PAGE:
Biology and You

You and Your Cells

What is a stem cell, and why is “stem cell research” so controversial?

Stem cells are undifferentiated cells—meaning that they do not have a specific function—that are capable, under certain conditions, of producing cells that can become a specific type of tissue. Stem cells present in adult humans are found in bone marrow and other tissues (such as fat). However, most research interest is focused on stem cells present in fetal tissue, which, in a laboratory setting, can reproductively divide indefinitely and be stimulated into becoming a variety of different cell types. The potential benefits of stem cells have made the research of these cells an exciting research topic. In fact, stem cells could be used to grow new hearts that could be transplanted without fear of rejection or to renew the function of injured structures like the spinal cord. They could also be used as cell models for drug testing, thereby increasing the speed for finding cures. But the main controversy stems from the actual “harvesting” of the most useful stem cells—from fetal tissues from human embryos—especially the question of what point in cellular growth constitutes a “human.”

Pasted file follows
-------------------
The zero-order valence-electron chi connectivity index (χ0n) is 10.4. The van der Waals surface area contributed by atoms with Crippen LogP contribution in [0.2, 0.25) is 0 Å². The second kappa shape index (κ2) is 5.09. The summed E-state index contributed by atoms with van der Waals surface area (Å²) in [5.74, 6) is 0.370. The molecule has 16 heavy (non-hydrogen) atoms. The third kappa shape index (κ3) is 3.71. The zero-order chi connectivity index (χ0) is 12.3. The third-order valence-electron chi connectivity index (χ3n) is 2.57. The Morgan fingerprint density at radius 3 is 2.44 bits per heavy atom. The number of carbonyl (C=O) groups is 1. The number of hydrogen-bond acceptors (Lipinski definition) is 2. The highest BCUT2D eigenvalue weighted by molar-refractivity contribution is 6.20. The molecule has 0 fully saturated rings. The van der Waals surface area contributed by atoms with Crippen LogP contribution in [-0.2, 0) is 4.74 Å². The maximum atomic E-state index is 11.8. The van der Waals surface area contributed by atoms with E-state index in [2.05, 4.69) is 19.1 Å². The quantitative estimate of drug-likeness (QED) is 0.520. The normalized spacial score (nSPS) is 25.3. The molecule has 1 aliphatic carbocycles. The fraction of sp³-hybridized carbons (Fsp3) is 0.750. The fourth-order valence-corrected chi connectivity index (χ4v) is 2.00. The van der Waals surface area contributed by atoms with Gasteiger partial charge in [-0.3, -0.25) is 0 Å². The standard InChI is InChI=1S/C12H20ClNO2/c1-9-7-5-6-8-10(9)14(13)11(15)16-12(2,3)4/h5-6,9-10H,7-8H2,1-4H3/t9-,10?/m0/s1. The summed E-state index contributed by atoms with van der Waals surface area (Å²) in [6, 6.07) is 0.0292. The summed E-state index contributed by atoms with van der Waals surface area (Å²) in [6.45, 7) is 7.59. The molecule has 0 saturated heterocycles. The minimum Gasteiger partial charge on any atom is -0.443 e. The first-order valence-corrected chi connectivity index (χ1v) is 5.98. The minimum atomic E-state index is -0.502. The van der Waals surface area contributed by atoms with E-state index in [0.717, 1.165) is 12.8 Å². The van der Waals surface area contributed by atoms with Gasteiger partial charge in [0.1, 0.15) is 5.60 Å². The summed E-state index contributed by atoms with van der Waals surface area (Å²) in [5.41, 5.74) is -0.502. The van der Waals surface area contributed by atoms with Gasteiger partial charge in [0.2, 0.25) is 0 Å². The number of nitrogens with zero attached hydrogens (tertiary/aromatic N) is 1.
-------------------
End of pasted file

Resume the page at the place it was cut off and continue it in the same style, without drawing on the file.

This is a web preview of the "The Handy Biology Answer Book" app. Many features only work on your mobile device. If you like what you see, we hope you will consider buying. Get the App